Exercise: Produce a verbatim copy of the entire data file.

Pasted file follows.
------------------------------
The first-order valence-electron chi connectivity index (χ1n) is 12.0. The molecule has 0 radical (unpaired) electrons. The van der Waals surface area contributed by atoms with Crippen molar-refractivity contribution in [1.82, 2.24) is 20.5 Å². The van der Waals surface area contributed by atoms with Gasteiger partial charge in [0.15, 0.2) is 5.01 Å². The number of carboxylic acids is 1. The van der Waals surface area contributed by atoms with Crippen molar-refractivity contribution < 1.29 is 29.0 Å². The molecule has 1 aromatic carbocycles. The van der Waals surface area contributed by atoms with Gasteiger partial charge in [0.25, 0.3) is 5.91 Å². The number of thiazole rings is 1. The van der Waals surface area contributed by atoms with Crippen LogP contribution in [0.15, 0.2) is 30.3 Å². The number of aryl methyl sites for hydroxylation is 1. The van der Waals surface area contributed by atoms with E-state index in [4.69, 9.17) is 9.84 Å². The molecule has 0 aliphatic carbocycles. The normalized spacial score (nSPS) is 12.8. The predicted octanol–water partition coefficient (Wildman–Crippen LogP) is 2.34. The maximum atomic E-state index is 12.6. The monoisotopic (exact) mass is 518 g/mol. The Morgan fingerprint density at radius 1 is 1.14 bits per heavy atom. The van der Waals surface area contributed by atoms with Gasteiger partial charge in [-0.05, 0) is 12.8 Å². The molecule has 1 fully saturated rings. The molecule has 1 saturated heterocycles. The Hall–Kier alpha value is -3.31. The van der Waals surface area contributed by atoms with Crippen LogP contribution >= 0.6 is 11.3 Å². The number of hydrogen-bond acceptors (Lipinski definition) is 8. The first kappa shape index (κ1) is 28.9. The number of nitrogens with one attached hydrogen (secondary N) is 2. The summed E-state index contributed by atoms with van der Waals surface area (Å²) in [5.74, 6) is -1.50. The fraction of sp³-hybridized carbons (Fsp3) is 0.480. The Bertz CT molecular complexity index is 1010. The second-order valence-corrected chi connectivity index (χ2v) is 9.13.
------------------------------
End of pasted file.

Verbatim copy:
The first-order valence-electron chi connectivity index (χ1n) is 12.0. The molecule has 0 radical (unpaired) electrons. The van der Waals surface area contributed by atoms with Crippen molar-refractivity contribution in [1.82, 2.24) is 20.5 Å². The van der Waals surface area contributed by atoms with Gasteiger partial charge in [0.15, 0.2) is 5.01 Å². The number of carboxylic acids is 1. The van der Waals surface area contributed by atoms with Crippen molar-refractivity contribution < 1.29 is 29.0 Å². The molecule has 1 aromatic carbocycles. The van der Waals surface area contributed by atoms with Gasteiger partial charge in [0.25, 0.3) is 5.91 Å². The number of thiazole rings is 1. The van der Waals surface area contributed by atoms with Crippen LogP contribution in [0.15, 0.2) is 30.3 Å². The number of aryl methyl sites for hydroxylation is 1. The van der Waals surface area contributed by atoms with E-state index in [4.69, 9.17) is 9.84 Å². The molecule has 0 aliphatic carbocycles. The normalized spacial score (nSPS) is 12.8. The predicted octanol–water partition coefficient (Wildman–Crippen LogP) is 2.34. The maximum atomic E-state index is 12.6. The monoisotopic (exact) mass is 518 g/mol. The Morgan fingerprint density at radius 1 is 1.14 bits per heavy atom. The van der Waals surface area contributed by atoms with Gasteiger partial charge in [-0.05, 0) is 12.8 Å². The molecule has 1 fully saturated rings. The molecule has 1 saturated heterocycles. The Hall–Kier alpha value is -3.31. The van der Waals surface area contributed by atoms with Crippen LogP contribution >= 0.6 is 11.3 Å². The number of hydrogen-bond acceptors (Lipinski definition) is 8. The first kappa shape index (κ1) is 28.9. The number of nitrogens with one attached hydrogen (secondary N) is 2. The summed E-state index contributed by atoms with van der Waals surface area (Å²) in [5.74, 6) is -1.50. The fraction of sp³-hybridized carbons (Fsp3) is 0.480. The Bertz CT molecular complexity index is 1010. The second-order valence-corrected chi connectivity index (χ2v) is 9.13.